PO: It seems to me that African literature is enjoying a bit of a renaissance at the moment. Writers like NoViolet Bulawayo, Teju Cole, Chimamanda Ngozi Adichie, and Mukoma Ngugi have all enjoyed success with their recent books. Not to mention the likes of Wole Soyinka and Ngũgĩ wa Thiong’o . . . Do you have any theories about why African literature is popular at the moment?
ON: I suspect that several factors built up, slowly, inexorably into this current renaissance in African writing. But I’d argue that the wide interest in works by African authors isn’t altogether a new phenomenon. Chinua Achebe’s Things Fall Apart has sold more than 10 million copies in English, and been translated into some 60 languages. We’re all indebted to him in a significant way, because his commanding presence in the canon of world literature went a long way in making what we call African literature visible, familiar, and desirable. Then we must not forget Wole Soyinka’s Nobel in 1986, with the traction and gravitas that come with the prize. Soyinka’s Ake: The Years of Childhood was a New York Times bestseller. Ngugi wa Thiong’o, whose roundedness and eminence as a literary artist make him one of my favorite writers of all time, has apparently – deservedly – emerged as a serious candidate for the Nobel. Then there’s the Caine Prize for African writing, which awards some $15,000 to a short story. The prize has its annual buzz index. It’s created a certain ferment. So there’s all of that. But there’s also the factor of serendipity, the fact that a few US and British publishers gambled on works by younger African writers – and discovered that there was a huge, excited and attentive audience out there. Ben Okri’s Booker for The Famished Road provided a huge tonic for African writers. Chimamanda Adichie’s radiance and stupendous talent command attention. Teju Cole’s Open City dazzles with the sheer luminousness of its style, its effortless intelligence. There are many others – Zakes Mda, Nuruddin Farah, Tsitsi Dangarembga, Chika Unigwe, Emmanuel Dongala, and Helon Habila among them – whose extraordinary writings continue to stamp our literature on the world’s consciousness. One can’t minimize, much less discount, the Internet’s role: how it has unbound once-repressed voices, how it’s catalyzing the bursting forth of some magnificent writing, a variety of styles and accents of storytelling. For all the wonderful things happening around African writing, I’m often deeply sad that the “metropolitan” publishers in New York, London, Brussels, and Paris are mostly responsible for husbanding much of African writing, introducing it to the world – and, in many cases, to Africa. I’d like to see a robust publishing industry take root throughout Africa to match the continent’s energetic creative talent.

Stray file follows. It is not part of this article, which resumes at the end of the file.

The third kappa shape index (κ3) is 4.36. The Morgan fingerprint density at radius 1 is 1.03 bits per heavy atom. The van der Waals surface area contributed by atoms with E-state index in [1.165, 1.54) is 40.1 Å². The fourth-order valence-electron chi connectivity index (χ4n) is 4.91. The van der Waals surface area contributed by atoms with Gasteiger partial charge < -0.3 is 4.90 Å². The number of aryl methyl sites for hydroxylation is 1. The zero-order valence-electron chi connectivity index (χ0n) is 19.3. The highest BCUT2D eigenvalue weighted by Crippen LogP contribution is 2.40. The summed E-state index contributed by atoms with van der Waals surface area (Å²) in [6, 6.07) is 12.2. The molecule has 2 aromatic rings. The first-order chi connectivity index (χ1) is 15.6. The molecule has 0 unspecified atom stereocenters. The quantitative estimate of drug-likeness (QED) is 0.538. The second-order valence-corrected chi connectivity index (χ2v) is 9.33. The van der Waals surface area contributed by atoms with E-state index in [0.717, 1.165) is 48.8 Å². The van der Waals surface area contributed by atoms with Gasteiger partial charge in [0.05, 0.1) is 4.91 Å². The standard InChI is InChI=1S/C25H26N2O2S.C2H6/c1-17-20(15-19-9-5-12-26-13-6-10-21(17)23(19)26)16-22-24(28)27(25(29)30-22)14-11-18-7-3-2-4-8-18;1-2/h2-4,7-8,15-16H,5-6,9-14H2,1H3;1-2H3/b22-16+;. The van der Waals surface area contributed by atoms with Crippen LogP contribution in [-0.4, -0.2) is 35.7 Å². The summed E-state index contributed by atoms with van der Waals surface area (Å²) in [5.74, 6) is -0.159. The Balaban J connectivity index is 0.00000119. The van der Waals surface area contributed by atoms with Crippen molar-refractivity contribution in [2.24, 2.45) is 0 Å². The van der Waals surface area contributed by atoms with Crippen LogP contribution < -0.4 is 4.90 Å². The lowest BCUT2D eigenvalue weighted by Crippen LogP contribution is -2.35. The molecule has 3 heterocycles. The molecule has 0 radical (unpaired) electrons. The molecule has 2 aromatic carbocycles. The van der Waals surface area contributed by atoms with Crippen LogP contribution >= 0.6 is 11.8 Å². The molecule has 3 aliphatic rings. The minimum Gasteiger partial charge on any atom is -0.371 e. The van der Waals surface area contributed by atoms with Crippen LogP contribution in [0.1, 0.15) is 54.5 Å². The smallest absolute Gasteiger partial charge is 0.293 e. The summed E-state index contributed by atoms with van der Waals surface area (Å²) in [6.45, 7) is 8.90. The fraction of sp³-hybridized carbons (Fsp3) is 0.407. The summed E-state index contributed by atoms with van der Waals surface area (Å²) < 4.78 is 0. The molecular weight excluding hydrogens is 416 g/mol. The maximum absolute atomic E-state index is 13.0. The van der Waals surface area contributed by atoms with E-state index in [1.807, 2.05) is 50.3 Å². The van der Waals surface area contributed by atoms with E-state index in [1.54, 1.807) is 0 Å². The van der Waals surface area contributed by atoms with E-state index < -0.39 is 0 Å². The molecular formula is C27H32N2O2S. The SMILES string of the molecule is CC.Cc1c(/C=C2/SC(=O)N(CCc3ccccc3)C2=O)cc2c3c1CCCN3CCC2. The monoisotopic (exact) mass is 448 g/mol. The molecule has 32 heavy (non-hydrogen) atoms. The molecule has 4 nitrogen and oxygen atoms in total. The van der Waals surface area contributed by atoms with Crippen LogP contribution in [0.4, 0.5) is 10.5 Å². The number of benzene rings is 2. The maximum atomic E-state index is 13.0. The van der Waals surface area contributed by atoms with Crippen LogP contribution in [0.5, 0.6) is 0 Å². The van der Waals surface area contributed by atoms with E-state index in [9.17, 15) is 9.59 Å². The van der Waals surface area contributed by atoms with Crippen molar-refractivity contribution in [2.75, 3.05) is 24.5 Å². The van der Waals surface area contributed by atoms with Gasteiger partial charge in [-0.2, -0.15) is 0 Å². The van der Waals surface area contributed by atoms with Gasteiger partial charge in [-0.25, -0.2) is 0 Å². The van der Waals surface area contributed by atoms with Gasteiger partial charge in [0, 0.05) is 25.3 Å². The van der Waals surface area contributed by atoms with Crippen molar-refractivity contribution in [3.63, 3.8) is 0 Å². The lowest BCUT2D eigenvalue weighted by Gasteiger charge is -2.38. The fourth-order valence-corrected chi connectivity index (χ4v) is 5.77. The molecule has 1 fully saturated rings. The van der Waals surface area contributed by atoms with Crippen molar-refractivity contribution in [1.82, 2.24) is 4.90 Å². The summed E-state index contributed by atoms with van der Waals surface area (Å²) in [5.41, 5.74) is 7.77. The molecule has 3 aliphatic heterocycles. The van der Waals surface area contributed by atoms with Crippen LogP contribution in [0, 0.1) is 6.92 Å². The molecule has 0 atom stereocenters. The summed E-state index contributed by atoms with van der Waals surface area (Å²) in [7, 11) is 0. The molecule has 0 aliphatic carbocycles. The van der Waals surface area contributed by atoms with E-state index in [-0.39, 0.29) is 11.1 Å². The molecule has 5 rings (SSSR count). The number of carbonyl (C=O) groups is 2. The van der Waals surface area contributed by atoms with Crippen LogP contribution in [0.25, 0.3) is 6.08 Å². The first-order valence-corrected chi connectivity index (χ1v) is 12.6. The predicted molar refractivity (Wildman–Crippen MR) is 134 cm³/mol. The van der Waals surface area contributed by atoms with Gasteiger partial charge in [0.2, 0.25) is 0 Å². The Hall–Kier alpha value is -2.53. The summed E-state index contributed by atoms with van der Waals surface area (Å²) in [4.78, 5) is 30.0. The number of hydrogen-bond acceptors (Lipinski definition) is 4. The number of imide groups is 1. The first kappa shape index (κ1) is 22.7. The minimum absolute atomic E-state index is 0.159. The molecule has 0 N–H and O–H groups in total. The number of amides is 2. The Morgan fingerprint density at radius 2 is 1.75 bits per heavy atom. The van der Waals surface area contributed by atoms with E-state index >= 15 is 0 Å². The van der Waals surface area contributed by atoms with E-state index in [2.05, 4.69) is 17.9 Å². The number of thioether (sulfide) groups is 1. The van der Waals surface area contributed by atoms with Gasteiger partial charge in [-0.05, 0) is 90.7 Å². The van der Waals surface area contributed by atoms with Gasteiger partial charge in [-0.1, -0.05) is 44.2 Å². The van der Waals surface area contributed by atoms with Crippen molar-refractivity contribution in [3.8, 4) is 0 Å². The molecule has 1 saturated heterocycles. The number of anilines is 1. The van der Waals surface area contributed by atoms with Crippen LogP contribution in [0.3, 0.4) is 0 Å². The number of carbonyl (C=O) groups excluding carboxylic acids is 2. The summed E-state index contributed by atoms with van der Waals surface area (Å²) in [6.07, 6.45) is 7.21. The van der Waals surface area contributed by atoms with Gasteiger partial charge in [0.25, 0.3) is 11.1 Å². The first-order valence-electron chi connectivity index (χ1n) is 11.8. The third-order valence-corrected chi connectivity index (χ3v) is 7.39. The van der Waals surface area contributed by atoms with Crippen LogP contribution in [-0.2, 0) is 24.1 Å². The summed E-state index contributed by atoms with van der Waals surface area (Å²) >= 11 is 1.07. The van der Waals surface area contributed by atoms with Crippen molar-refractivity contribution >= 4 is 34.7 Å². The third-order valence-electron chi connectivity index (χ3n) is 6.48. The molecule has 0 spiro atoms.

PO: The late Chinua Achebe played a significant role in your life and career. From giving you your first big interview for the Nigerian Sun to co-founding Africa Commentary with you, Achebe was a huge influence for you. It almost didn’t happen, though, thanks to a tape recorder malfunction, and you very easily could have got off to a bad start with the great writer. How did that go down?
ON: My first interview with Achebe, in 1983, was also my very first significant assignment as a rookie correspondent for the now long defunct African Concord, a weekly magazine. That first interview set a mood for my relationship with the author – he saved my career.